1. ## simple explanation about translation vectors

1. If p = 2i + 3j, q = 4i – 5j and r = i – 4j, find a set of numbers f, g and h such that fp + gq + hr = 0. Illustrate your answer geometrically. Give a reason why there is more than one possible answer to this question.
2. If p = 3i - j, q = 4i + 5j and r = -6i + 2j
a. can you find the find numbers s and t such that q = sp + tr
b. can you find numbers u and v such that r = up + vq?

As you can see these are pretty basic vector problems. I didn’t have any difficulties with the strictly algebraic part of these questions, and my answers are as follows:
1. f = 1, g = -1, h = 2 ( I am aware that any multiples of these numbers would do as well.)
2. a. No.
b. Yes: u=2, v=0

However I’m not sure what they mean by, ‘giving reasons’. This sounds very vague to me, and I’d like to know what sort of answer I’m supposed to be giving, along what lines this ‘proof’ is supposed to be.
Here is my attempted explanation for 2.a.:

r is a multiple of p, which means that the result of sp + tr must be a multiple of p; q is not a multiple of p therefore numbers s and t do not exist for which q = sp + tr. (At this point I remembered I was supposed to give ‘geometrical reasons’ (what is that supposed to mean anyway?) so I added this)
Geometrically, points (0i, 0j), (3i, -j) and (-6i, 2j) are collinear: sp, tr and q will not meet thrice and a triangle will not be formed.

As you’ve noticed I’m not really sure where I’m going with this explanation (especially towards the geometrical part, that was just embarrassing to post), so if I had a few tips on what sort of ‘reasons’ I’m looking for in all three questions that would help a lot. Cheers

2. ## Re: simple explanation about translation vectors

Originally Posted by furor celtica
1. If p = 2i + 3j, q = 4i – 5j and r = i – 4j, find a set of numbers f, g and h such that fp + gq + hr = 0. Illustrate your answer geometrically. Give a reason why there is more than one possible answer to this question.
2. If p = 3i - j, q = 4i + 5j and r = -6i + 2j
a. can you find the find numbers s and t such that q = sp + tr
b. can you find numbers u and v such that r = up + vq?

As you can see these are pretty basic vector problems. I didn’t have any difficulties with the strictly algebraic part of these questions, and my answers are as follows:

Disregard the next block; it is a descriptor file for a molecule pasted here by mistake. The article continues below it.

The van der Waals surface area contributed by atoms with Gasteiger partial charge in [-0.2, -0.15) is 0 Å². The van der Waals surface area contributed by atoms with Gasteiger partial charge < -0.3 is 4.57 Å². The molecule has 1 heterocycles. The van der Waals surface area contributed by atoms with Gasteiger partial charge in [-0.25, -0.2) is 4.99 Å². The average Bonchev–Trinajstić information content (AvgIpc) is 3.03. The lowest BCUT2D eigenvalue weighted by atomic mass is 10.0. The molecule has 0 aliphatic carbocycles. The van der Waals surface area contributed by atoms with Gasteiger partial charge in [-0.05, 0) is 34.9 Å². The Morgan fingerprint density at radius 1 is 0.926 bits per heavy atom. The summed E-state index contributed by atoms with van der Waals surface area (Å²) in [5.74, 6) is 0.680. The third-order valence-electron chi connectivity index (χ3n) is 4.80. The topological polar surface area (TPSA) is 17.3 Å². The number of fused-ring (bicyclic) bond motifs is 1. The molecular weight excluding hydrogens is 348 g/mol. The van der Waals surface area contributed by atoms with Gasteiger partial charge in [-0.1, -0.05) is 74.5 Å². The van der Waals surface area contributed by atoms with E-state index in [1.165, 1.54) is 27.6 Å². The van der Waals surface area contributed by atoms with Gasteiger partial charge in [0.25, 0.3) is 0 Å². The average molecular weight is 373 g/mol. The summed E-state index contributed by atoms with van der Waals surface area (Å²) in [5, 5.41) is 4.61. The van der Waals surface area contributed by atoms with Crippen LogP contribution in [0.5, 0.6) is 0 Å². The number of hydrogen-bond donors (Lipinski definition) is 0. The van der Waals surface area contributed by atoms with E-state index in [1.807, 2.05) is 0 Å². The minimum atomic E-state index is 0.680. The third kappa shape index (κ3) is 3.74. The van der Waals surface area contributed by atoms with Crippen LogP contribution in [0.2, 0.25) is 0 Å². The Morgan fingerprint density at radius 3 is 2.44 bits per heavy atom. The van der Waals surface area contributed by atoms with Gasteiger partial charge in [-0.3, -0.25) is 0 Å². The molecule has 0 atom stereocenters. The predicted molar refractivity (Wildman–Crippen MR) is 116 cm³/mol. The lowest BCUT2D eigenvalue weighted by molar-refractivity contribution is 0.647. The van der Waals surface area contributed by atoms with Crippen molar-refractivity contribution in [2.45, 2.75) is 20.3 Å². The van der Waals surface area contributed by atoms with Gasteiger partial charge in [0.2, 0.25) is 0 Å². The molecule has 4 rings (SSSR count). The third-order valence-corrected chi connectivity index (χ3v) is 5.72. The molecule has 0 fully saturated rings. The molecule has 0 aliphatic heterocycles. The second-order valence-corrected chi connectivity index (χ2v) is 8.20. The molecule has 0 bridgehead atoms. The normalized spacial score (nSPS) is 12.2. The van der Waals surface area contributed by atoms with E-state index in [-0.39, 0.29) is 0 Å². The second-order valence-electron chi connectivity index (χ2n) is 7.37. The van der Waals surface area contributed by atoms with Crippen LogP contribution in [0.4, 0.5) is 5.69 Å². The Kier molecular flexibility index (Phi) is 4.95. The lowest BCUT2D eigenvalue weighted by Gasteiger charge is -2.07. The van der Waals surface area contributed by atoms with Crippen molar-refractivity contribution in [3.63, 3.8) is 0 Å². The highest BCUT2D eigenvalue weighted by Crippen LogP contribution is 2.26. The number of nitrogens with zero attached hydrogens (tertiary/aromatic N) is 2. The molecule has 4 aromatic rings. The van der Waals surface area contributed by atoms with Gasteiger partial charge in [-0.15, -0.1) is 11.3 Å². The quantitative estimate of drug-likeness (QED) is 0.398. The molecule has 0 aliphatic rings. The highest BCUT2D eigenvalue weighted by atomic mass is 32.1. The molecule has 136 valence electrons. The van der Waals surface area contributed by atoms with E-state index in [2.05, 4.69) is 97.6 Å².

1. f = 1, g = -1, h = 2 ( I am aware that any multiples of these numbers would do as well.)
2. a. No.
b. Yes: u=2, v=0

However I’m not sure what they mean by, ‘giving reasons’. This sounds very vague to me, and I’d like to know what sort of answer I’m supposed to be giving, along what lines this ‘proof’ is supposed to be.
Here is my attempted explanation for 2.a.:

r is a multiple of p, which means that the result of sp + tr must be a multiple of p; q is not a multiple of p therefore numbers s and t do not exist for which q = sp + tr. (At this point I remembered I was supposed to give ‘geometrical reasons’ (what is that supposed to mean anyway?) so I added this)
Geometrically, points (0i, 0j), (3i, -j) and (-6i, 2j) are collinear: sp, tr and q will not meet thrice and a triangle will not be formed.

As you’ve noticed I’m not really sure where I’m going with this explanation (especially towards the geometrical part, that was just embarrassing to post), so if I had a few tips on what sort of ‘reasons’ I’m looking for in all three questions that would help a lot. Cheers
1. Because these vectors are pairwise linearly independent (please check that they are) they may be taken as the directions of the sides of a triangle, and that triangle may be of any size.

To find a set of numbers for which this holds left f=1 and solve the resulting pair of equations to find g anf h.

CB

3. ## Re: simple explanation about translation vectors

what's linearly independent? i.e. not on the same line?
Is the answer I gave acceptable?

4. ## Re: simple explanation about translation vectors

Originally Posted by furor celtica
what's linearly independent? i.e. not on the same line?
Is the answer I gave acceptable?
Pairwise linearly independednt - nn pair are parallel.

Other than not providing a geometric explanation for 1 and any explanation for 2a, they are acceptable.

CB

5. ## Re: simple explanation about translation vectors

you mean no explanation for 2b? also is it correct to use the notation "points (0i, 0j), (3i, -j) and (-6i, 2j)" when dealing with translation vectors?

6. ## Re: simple explanation about translation vectors

Originally Posted by furor celtica
you mean no explanation for 2b? also is it correct to use the notation "points (0i, 0j), (3i, -j) and (-6i, 2j)" when dealing with translation vectors?
2b does not need an explanation since you give the valuse that answer the question (assuming they are right)

If you give a vector as an ordered pair there is no need for the i and j's, but you will be better off sticking to whatever notation your instructor or text book uses.

CB